Ideally each storyboard image would be evaluated in its own right, and then an evaluation of the resulting whole considered. In this case, however, I think it is sufficient to work in generalities of the images as a whole. I would suggest that most of the images contain technical errors, but these aren’t sufficient render the image as a whole as unacceptable. In the “…and grabbed some food” scene, for example, the sleeve on the right hand side doesn’t read correctly as the line of the back of the sleeve was exaggerated. It was intended to overlap the sleeve, but it has been taken a little too far. In “the drive back” scene the horizon has been placed a little too high in the image, which has lead to a distorted feel to the image as a whole. There are similar issues in some, possibly most, of the drawings.
One potential issue in the construction is the differences in background tone of the different images. This stems from the use of a relatively informal photographic and image processing process being used to transfer paper and ink to the computer for processing. Either a more careful photographic process, or some extended post processing could resolve that. The reason that I didn’t do it is that I intended to process the images in Krita and add a level of colour using an ink-wash style. Unfortunately time didn’t allow this to be completed.
I quite like the flow of the directional arrows from scene to scene, and think that the overall story could be made to work if it ever was turned into a short video. It wouldn’t, however, be the most exciting video in the world. The storyboard is a significant improvement in terms of changes of scene style and visual approach from my original concept. This is due, to a large degree, to the thinking that flowed directly from the storyboard research I did after doing my initial sketch.
In this case I am including both the Austrian WOMAD and the Sculpture photomontages within the submission. These are included for different reasons. The Austrian WOMAD demonstrates where I have got to with Figure drawing, using a combination of pastels on paper and electronic techniques. The sculpture image demonstrates how I might use this approach in my sculptural practice. One of the major suggestions that my tutor made was to consider the interaction between my drawing and sculptural practices.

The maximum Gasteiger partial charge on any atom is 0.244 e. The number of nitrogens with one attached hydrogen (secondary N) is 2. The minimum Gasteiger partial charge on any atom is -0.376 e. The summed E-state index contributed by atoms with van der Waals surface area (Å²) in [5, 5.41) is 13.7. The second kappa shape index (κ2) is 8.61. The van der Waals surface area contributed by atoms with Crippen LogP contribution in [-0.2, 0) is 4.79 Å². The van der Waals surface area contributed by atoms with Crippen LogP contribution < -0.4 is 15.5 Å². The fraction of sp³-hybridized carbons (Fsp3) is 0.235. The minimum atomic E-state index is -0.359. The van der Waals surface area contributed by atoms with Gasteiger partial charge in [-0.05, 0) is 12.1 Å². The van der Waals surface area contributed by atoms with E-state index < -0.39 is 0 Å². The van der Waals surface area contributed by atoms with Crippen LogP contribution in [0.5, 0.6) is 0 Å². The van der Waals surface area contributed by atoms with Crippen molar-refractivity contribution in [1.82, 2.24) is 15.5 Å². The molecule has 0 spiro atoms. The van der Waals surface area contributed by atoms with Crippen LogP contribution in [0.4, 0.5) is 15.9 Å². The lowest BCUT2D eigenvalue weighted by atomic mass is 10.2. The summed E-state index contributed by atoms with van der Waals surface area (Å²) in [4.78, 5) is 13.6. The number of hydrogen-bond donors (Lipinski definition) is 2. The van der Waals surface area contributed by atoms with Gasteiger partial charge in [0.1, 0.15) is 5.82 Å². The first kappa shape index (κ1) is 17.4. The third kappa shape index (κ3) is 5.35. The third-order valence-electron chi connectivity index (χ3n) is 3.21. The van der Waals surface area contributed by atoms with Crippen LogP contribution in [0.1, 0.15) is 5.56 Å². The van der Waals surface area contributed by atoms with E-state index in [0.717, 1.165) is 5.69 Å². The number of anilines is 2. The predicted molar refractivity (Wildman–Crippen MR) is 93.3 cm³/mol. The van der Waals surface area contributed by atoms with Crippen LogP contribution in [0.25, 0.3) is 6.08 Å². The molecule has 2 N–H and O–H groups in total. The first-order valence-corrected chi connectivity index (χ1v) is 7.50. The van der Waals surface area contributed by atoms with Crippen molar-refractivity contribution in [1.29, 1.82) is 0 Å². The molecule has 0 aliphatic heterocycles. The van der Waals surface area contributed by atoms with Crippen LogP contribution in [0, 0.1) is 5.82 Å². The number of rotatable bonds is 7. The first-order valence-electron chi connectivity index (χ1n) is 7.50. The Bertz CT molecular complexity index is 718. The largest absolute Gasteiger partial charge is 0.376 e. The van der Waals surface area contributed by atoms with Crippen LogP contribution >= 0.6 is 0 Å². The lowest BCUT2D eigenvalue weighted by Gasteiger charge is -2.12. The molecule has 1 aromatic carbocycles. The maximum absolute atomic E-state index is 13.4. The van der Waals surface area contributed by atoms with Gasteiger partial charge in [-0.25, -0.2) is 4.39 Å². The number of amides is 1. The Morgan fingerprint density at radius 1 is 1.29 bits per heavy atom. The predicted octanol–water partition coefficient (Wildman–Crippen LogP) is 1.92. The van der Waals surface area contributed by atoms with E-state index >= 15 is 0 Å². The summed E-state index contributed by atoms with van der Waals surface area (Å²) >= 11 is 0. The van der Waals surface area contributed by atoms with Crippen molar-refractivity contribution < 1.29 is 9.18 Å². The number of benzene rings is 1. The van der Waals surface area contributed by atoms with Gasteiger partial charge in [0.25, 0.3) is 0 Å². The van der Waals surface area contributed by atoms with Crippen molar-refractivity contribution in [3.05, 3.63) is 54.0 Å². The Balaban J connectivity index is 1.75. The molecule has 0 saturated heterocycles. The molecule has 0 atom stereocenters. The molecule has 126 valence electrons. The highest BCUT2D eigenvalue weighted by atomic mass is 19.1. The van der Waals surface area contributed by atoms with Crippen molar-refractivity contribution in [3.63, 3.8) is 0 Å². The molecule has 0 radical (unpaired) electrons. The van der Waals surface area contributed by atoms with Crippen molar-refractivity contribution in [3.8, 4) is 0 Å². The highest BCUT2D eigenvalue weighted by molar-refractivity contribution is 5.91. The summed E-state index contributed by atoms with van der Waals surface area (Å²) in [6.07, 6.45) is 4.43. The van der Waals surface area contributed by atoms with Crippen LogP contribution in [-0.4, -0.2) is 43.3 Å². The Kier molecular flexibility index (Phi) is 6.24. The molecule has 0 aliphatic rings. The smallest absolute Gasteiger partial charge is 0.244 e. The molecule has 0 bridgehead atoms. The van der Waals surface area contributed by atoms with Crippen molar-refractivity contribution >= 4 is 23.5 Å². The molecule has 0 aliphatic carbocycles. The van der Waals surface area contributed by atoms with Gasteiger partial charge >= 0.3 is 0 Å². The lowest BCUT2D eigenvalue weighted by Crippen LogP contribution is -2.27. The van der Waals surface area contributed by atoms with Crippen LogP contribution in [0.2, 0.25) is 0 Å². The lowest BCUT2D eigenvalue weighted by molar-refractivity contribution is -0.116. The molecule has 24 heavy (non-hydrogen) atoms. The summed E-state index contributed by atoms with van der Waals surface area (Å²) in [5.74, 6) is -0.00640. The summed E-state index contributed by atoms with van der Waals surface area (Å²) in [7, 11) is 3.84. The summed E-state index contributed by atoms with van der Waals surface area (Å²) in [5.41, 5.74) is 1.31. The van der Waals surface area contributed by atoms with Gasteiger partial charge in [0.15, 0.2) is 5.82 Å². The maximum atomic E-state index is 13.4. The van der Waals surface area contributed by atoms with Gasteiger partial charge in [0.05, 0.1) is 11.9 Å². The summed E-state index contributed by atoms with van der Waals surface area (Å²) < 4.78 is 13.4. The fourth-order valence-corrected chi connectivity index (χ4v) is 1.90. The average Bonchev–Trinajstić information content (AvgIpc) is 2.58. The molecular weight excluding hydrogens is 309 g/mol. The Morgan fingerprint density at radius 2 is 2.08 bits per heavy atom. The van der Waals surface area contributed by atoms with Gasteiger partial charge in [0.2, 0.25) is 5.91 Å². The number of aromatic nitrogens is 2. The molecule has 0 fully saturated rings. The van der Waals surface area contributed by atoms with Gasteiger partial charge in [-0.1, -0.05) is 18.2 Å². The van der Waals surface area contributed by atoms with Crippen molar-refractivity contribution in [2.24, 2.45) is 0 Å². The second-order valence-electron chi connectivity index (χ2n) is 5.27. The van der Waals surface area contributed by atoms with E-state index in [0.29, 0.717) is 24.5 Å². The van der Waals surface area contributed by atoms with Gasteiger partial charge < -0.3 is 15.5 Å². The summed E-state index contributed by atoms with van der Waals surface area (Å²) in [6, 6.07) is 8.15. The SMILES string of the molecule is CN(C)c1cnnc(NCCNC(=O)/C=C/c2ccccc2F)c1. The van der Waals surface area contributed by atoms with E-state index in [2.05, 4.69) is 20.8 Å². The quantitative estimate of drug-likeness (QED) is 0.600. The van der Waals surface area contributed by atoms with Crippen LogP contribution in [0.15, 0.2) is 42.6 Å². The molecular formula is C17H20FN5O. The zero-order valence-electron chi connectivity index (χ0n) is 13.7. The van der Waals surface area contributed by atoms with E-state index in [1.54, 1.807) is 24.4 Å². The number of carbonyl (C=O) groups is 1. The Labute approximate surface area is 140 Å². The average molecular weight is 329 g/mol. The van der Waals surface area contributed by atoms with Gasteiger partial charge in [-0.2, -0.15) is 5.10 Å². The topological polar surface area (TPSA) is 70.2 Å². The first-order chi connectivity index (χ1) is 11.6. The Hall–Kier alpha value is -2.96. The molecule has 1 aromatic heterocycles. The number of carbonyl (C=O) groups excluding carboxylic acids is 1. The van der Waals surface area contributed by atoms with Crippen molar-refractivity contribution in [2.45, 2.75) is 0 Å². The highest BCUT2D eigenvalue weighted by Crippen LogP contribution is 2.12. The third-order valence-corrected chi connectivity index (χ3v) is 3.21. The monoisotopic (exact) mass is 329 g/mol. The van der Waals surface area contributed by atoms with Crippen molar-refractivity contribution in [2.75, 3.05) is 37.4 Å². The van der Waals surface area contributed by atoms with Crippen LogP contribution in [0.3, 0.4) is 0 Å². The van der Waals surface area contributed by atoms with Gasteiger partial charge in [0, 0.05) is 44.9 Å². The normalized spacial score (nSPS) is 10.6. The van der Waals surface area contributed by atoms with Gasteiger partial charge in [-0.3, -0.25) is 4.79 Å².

The shadows in the Austrian WOMAD scene need some work. I deliberately made them somewhat less defined than those of the sculptural scene. I think I may have made them a little too undefined as they’ve ended with an almost smoky feel. The shadow from the dancing girl in the foreground should also be (slightly) more to the right than it is to be fully consistent with the flag shadows.
In both cases I think the drawings work in an acceptable way within the scene as a whole. I is clear that they are drawings within a photo – but that was intended. There is, however, sufficient realism to them not to be a problem within that. The basic compositions work reasonably well, and the colour schemes of the drawings and the photographs match well enough. In the case of the tent drawing this required a degree of adjustment of the colour curves of the photograph of the drawing. It was too garish when first inserted into the scene.